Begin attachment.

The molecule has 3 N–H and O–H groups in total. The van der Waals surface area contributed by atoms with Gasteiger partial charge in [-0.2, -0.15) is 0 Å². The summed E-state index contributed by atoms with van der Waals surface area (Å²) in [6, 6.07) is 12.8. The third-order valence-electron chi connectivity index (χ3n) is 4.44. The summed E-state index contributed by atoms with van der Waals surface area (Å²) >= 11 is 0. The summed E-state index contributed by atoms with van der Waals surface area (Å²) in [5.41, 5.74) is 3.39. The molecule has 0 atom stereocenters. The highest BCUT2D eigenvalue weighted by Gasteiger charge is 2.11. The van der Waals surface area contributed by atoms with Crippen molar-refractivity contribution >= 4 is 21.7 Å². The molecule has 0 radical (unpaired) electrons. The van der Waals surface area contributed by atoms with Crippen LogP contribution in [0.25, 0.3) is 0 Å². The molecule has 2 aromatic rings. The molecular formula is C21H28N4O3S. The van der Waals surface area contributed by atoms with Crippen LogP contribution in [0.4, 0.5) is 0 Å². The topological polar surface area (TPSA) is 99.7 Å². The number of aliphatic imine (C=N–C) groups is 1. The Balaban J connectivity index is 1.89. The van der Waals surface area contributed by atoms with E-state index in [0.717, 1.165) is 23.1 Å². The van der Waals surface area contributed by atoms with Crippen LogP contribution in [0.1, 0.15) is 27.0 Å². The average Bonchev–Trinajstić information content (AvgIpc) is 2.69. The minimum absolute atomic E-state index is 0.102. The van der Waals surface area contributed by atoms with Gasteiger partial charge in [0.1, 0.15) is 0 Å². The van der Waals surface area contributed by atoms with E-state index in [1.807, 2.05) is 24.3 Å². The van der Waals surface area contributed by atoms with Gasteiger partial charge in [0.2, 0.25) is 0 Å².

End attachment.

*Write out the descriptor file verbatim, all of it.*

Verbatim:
The molecule has 3 N–H and O–H groups in total. The van der Waals surface area contributed by atoms with Gasteiger partial charge in [-0.2, -0.15) is 0 Å². The summed E-state index contributed by atoms with van der Waals surface area (Å²) in [6, 6.07) is 12.8. The third-order valence-electron chi connectivity index (χ3n) is 4.44. The summed E-state index contributed by atoms with van der Waals surface area (Å²) >= 11 is 0. The summed E-state index contributed by atoms with van der Waals surface area (Å²) in [5.41, 5.74) is 3.39. The molecule has 0 atom stereocenters. The highest BCUT2D eigenvalue weighted by Gasteiger charge is 2.11. The van der Waals surface area contributed by atoms with Crippen molar-refractivity contribution >= 4 is 21.7 Å². The molecule has 0 radical (unpaired) electrons. The van der Waals surface area contributed by atoms with Crippen LogP contribution in [0.25, 0.3) is 0 Å². The molecule has 2 aromatic rings. The molecular formula is C21H28N4O3S. The van der Waals surface area contributed by atoms with Crippen LogP contribution in [0.4, 0.5) is 0 Å². The topological polar surface area (TPSA) is 99.7 Å². The number of aliphatic imine (C=N–C) groups is 1. The Balaban J connectivity index is 1.89. The van der Waals surface area contributed by atoms with E-state index in [0.717, 1.165) is 23.1 Å². The van der Waals surface area contributed by atoms with Crippen LogP contribution in [0.1, 0.15) is 27.0 Å². The average Bonchev–Trinajstić information content (AvgIpc) is 2.69. The minimum absolute atomic E-state index is 0.102. The van der Waals surface area contributed by atoms with Gasteiger partial charge in [0.1, 0.15) is 0 Å². The van der Waals surface area contributed by atoms with E-state index in [1.807, 2.05) is 24.3 Å². The van der Waals surface area contributed by atoms with Gasteiger partial charge in [0.2, 0.25) is 0 Å².